By Dennis DiGiacomo
Facebook seems to be a glutton for punishment. Not even two weeks after it was learned that the popular social media site was storing user passwords in plaintext for years to be used by internal employees, user data is still showing up in unprotected places it shouldn’t be.
A recent article by WIRED reported that cybersecurity researchers discovered two caches of unprotected Facebook user data sitting on Amazon’s servers. This exposed hundreds of millions of records about users, including their names, passwords, comments, interests, and likes. The data sets were uploaded to Amazon’s cloud system by two different third-party app developers.
This recent evidence is proof that when Facebook shares its data with third parties, it truly has no control over where the data ends up or how it is securely stored. This comes about a year after the Cambridge Analytica fiasco made international headlines. In this scandal, one academic was able to collect tens of millions of Facebook users’ data without their knowledge using a personality profiling quiz. After the story was aired, Facebook vowed to crack down on data access and to audit app developers that had access to large volumes of user data. These findings reveal the absolute limits of the popular social media application’s control over information it has already given away.
One of the largest databases in this exposure belonged to a Mexican company named Cultura Colectiva. They used Amazon cloud services to store around 146 GB of data that included 540 million individually different records. The researchers who discovered the exposure alerted the company in early January but received no response. At the end of January, the researchers reached out to Amazon which then alerted Cultura Colectiva once again. This database was not secured until Wednesday according to Bloomberg (Who contacted Facebook about it).
Facebook stated that once they were alerted to the issue, they worked with Amazon to take down the databases… “We are committed to working with the developers on our platform to protect people’s data.”
The other major database in the exposure belonged to the app “At the Pool” which had uploaded a significantly smaller database than the other developer. This vulnerable data set contained the plaintext user passwords for 22,000 users. Researchers note that the passwords are presumably for the app and not for the user’s Facebook account. Griffon Force believes, as many do, that this could be particularly troubling since many individuals use the same passwords across multiple accounts. Many even secure their Facebook with the same password they use to protect their bank account(s).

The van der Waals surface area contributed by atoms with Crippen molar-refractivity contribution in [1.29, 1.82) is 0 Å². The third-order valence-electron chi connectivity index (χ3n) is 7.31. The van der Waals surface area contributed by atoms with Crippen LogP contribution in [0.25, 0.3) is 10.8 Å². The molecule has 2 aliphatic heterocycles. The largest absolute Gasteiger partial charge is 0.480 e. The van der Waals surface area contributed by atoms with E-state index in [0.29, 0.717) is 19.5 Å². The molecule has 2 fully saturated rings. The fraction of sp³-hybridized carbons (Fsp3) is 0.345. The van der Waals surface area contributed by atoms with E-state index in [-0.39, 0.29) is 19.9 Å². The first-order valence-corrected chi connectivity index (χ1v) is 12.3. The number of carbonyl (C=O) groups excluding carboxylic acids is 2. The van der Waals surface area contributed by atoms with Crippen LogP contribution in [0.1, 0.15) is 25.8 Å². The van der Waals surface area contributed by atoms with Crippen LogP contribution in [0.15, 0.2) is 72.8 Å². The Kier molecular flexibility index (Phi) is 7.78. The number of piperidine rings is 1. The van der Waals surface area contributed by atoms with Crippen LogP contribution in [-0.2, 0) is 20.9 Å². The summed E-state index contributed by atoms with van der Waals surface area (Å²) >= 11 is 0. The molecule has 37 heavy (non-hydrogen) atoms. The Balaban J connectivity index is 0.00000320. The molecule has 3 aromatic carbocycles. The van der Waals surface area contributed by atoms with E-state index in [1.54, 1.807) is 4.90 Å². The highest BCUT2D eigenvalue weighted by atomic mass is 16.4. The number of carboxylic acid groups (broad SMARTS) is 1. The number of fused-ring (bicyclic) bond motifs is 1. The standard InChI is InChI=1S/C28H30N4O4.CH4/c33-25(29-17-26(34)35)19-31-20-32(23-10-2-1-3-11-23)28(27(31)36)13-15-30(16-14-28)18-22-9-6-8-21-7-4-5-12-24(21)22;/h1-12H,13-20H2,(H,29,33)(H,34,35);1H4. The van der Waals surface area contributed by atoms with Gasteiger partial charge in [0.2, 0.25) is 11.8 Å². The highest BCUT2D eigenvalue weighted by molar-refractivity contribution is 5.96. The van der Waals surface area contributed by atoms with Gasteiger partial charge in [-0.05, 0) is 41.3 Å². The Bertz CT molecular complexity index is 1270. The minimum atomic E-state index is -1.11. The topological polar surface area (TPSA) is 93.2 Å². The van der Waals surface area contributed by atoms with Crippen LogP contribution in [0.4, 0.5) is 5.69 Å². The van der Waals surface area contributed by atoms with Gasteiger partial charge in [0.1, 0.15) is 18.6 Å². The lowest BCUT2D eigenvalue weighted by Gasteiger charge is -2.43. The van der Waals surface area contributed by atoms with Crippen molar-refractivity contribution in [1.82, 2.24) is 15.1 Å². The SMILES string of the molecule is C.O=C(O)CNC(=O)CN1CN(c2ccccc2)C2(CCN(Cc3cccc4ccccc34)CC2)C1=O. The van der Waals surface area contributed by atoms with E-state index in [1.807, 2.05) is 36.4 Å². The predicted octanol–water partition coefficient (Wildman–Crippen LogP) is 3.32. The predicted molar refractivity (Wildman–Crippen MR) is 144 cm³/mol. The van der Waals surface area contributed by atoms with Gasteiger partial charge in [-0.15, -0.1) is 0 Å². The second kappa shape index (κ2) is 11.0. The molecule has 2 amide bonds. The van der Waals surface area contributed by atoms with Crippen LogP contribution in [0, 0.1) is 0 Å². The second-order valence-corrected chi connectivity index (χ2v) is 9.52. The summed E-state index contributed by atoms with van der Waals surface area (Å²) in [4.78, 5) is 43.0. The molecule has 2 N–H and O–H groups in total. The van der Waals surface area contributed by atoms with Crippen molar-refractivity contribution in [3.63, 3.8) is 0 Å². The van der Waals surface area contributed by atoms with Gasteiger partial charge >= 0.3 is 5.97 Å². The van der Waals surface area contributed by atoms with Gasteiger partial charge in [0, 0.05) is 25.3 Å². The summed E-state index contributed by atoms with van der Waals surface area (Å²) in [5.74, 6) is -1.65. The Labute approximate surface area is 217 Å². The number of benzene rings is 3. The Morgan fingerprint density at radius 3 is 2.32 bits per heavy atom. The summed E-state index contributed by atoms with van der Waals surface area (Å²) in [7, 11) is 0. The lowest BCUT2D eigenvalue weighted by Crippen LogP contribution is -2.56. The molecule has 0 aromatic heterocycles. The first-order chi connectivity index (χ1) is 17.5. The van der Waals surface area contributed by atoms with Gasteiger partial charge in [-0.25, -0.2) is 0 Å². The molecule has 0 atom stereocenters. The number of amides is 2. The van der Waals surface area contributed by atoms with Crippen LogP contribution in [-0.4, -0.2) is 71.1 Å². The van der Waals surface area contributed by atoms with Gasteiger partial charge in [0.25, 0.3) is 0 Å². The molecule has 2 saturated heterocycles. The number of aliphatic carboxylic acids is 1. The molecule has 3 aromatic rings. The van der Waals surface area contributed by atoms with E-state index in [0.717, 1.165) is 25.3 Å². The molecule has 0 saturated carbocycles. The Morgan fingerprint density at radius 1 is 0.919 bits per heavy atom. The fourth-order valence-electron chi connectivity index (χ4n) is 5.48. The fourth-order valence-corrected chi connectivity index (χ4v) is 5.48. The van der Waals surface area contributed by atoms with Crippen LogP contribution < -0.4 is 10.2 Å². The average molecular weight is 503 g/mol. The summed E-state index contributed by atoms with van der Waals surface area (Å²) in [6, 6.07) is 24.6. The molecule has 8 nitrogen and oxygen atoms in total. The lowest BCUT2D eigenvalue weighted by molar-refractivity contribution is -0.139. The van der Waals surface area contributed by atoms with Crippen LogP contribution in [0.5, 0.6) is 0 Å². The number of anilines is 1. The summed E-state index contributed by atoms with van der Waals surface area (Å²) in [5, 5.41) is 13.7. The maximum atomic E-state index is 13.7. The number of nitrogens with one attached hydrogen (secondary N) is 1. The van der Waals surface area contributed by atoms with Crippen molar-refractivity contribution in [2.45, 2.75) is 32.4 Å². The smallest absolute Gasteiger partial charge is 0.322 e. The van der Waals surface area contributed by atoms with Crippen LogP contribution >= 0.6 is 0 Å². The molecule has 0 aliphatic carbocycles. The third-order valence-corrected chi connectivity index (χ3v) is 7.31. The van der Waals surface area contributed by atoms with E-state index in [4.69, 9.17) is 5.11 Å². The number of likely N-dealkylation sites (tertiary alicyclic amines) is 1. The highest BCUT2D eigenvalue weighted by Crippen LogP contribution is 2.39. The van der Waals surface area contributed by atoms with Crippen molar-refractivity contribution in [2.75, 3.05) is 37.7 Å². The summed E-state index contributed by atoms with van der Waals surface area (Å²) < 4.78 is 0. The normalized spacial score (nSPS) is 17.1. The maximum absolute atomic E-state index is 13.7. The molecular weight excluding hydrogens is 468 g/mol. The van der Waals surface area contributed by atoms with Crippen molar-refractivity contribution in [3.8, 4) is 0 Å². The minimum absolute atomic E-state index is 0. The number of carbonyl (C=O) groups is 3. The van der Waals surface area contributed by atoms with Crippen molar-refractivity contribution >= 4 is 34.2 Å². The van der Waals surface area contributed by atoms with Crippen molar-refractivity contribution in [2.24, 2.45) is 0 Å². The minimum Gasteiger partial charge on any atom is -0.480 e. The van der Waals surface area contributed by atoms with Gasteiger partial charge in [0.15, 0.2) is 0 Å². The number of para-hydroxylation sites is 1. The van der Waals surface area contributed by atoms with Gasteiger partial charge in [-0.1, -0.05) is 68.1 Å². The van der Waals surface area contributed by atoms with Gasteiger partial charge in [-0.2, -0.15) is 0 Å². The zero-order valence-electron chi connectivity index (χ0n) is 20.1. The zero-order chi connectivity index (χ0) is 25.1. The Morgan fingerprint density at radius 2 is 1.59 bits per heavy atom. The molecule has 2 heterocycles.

Researchers do not know how long the “At the Pool” database was exposed for. It was taken down during their reporting. The app, “At the Pool” appeared to have shut down in 2014.
Facebook said that there company continues to assess the extent of the information that was available and how it may have impacted people. This statement mimics precisely what Facebook promised after the Cambridge Analytica breach. To be fair, the company has suspended hundreds of apps from the platform, but the latest findings raise concerns about whether Facebook is truly performing adequate investigations into how information is being stored by third parties.
Security researchers at UpGuard, who originally discovered the breach, wrote that, “The surface area for protecting the data of Facebook users is thus vast and heterogenous, and the responsibility for securing it lies with millions of app developers who have built on its platform.”
What should you do?
As we usually do when any data issues arise in which usernames and passwords are exposed, Griffon Force recommends that you change your password/passphrase immediately if you believe you were or would be affected by the breach.
When building a strong password/passphrase use lower and uppercase letters, numbers, and special characters like symbols making it 10-20 or more characters long. Additionally, ensure that you are not associating your passwords with personal information about yourself (i.e. dog’s name, street you lived on, mother’s maiden name, initials, etc.).
Always be aware of who you share information with and don’t become susceptible to personal information stealing scams.
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